While data retention is generally poor for privacy, what is even worse is data retention without accountability. US national security letters generally come with gag orders, which prevent VPN companies from revealing that they have been forced to start logging their users’ browsing history. European countries have similar laws, such as the UK’s outrageous Investigatory Powers Act (IPA) and Germany’s sealed indictments and gag orders.
Switzerland stands apart in this regard because while secrecy regulations exist, Swiss law has the caveat that authorities must eventually disclose any secret order to the subject under surveillance. Once notified, this individual has the opportunity to file an objection to their surveillance in Swiss courts.
Surveillance networks and agreements
Even if a country has good privacy laws, a nation’s participation in intelligence sharing and surveillance agreements can undermine their enforceability. Countries that are part of the 5 Eyes or 14 Eyes intelligence sharing agreements are susceptible to the “lowest common privacy denominator.” In short, this means that law enforcement and intelligence agencies can exploit the most invasive law enforcement legislation passed by any member country. This is what makes the IPA or Australia’s recent Assistance & Access Bill even more concerning. Switzerland is an excellent choice because it is not part of the 14 Eyes.
Strong legal protections
Switzerland has much more robust legal protections in place than either the US or other European countries. While Switzerland is a party to different international assistance treaties, any surveillance requests that come from a foreign intelligence agency would need to pass the scrutiny of Swiss criminal procedure and data protection laws, a much stricter standard than any other country offers.
Places where strong legal guarantees for personal privacy are not credible, like Russia, China, Hong Kong (part of China), and Turkey to name a few, fail this standard.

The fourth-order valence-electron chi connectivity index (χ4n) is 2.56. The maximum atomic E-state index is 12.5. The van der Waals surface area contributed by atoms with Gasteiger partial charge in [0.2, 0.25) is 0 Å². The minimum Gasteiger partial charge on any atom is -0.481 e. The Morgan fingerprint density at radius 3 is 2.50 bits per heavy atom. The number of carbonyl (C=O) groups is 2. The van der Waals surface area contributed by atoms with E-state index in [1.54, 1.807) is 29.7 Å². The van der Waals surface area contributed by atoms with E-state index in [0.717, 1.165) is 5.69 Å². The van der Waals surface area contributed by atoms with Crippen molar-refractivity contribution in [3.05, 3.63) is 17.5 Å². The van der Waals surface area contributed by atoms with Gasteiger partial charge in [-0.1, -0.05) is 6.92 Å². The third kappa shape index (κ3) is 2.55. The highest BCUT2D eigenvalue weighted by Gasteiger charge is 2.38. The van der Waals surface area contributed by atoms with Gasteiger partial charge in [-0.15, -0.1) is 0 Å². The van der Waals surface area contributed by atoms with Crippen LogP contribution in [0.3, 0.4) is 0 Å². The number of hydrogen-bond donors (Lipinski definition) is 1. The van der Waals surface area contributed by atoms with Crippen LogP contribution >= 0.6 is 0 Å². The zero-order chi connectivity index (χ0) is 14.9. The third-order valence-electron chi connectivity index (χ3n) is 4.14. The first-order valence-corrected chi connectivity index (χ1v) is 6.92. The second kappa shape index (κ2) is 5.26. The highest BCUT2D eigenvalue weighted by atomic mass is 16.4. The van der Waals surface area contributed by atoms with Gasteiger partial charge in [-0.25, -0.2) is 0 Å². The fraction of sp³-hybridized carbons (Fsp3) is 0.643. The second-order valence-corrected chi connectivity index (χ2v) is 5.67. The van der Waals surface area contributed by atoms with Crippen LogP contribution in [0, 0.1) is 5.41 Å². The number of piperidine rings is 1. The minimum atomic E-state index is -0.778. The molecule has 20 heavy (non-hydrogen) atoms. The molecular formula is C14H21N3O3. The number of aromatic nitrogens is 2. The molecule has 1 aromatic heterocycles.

Advanced IT infrastructure and talent
While there arguably isn’t much mass surveillance in Afghanistan, Panama, or certain nations in the Caribbean or Africa, these locations are not suitable due to the absence of the rule of law and, more importantly, a lack of advanced IT infrastructure and talent. Securing and operating a VPN service requires a large amount of technical expertise, which is generally only available in more developed economies. Of the countries that are known for privacy, Switzerland is among the most advanced and well-integrated globally.
The above factors are why we feel Switzerland is the best country for a VPN service. However, even among VPN services that claim to be based in Switzerland, there are a few extra factors that set us apart.
In 2018, the EU introduced the GDPR, a strict data privacy regulation. Under the GDPR, companies are subject to fines of up to €20 million if they violate any of the core GDPR principles.
Companies today are more and more international, which means a company’s principal place of business is an essential factor for determining jurisdiction. Even if a VPN company incorporates itself in Switzerland, Switzerland may not be where the bulk of its staff and management work, otherwise known as its “principal place of business.” In such cases, the VPN company will also fall under the jurisdiction of its principal place of business. ProtonVPN is a uniquely Swiss VPN company; we are one of the only VPNs to have Switzerland as our principal place of business. The Swiss jurisdiction of Proton Technologies AG is not in doubt.
While current regulations offer no guarantees about the future, at present, Switzerland is without a doubt the best privacy country for a VPN service when considering all of the relevant factors. For this reason, we are proud to be headquartered in Geneva, Switzerland, and to provide the full privacy protections of Swiss law to all of our users globally.
The ProtonVPN Team